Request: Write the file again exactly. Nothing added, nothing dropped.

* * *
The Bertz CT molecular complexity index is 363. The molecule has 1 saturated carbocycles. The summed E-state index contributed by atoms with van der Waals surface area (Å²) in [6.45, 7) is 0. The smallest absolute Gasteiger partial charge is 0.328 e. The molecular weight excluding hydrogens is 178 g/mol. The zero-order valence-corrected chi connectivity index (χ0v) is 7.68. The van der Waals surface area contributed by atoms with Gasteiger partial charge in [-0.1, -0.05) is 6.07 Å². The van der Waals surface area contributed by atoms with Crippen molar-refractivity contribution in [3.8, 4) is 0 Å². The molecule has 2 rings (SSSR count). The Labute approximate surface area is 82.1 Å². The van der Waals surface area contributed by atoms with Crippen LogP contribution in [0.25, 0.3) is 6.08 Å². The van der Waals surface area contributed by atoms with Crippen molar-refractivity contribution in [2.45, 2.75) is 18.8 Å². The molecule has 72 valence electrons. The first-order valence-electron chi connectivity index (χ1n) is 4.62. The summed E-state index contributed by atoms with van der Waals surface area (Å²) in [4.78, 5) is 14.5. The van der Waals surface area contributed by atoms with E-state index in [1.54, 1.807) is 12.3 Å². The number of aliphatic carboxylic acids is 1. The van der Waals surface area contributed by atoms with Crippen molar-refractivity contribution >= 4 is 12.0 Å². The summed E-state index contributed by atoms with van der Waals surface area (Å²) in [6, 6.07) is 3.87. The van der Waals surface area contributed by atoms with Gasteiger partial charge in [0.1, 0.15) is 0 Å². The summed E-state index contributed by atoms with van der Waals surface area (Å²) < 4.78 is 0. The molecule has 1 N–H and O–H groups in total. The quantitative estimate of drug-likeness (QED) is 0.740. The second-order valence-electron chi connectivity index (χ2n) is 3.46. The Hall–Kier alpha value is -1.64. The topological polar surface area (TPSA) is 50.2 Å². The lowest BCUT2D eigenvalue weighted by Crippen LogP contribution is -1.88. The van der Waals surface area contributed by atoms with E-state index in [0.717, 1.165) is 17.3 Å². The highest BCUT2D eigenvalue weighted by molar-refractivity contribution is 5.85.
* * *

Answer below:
The Bertz CT molecular complexity index is 363. The molecule has 1 saturated carbocycles. The summed E-state index contributed by atoms with van der Waals surface area (Å²) in [6.45, 7) is 0. The smallest absolute Gasteiger partial charge is 0.328 e. The molecular weight excluding hydrogens is 178 g/mol. The zero-order valence-corrected chi connectivity index (χ0v) is 7.68. The van der Waals surface area contributed by atoms with Gasteiger partial charge in [-0.1, -0.05) is 6.07 Å². The van der Waals surface area contributed by atoms with Crippen molar-refractivity contribution in [3.8, 4) is 0 Å². The molecule has 2 rings (SSSR count). The Labute approximate surface area is 82.1 Å². The van der Waals surface area contributed by atoms with Crippen LogP contribution in [0.25, 0.3) is 6.08 Å². The van der Waals surface area contributed by atoms with Crippen molar-refractivity contribution in [2.45, 2.75) is 18.8 Å². The molecule has 72 valence electrons. The first-order valence-electron chi connectivity index (χ1n) is 4.62. The summed E-state index contributed by atoms with van der Waals surface area (Å²) in [4.78, 5) is 14.5. The van der Waals surface area contributed by atoms with E-state index in [1.54, 1.807) is 12.3 Å². The number of aliphatic carboxylic acids is 1. The van der Waals surface area contributed by atoms with Crippen molar-refractivity contribution >= 4 is 12.0 Å². The summed E-state index contributed by atoms with van der Waals surface area (Å²) in [6, 6.07) is 3.87. The van der Waals surface area contributed by atoms with Gasteiger partial charge in [0.1, 0.15) is 0 Å². The summed E-state index contributed by atoms with van der Waals surface area (Å²) < 4.78 is 0. The molecule has 1 N–H and O–H groups in total. The quantitative estimate of drug-likeness (QED) is 0.740. The second-order valence-electron chi connectivity index (χ2n) is 3.46. The Hall–Kier alpha value is -1.64. The topological polar surface area (TPSA) is 50.2 Å². The lowest BCUT2D eigenvalue weighted by Crippen LogP contribution is -1.88. The van der Waals surface area contributed by atoms with E-state index in [0.717, 1.165) is 17.3 Å². The highest BCUT2D eigenvalue weighted by molar-refractivity contribution is 5.85.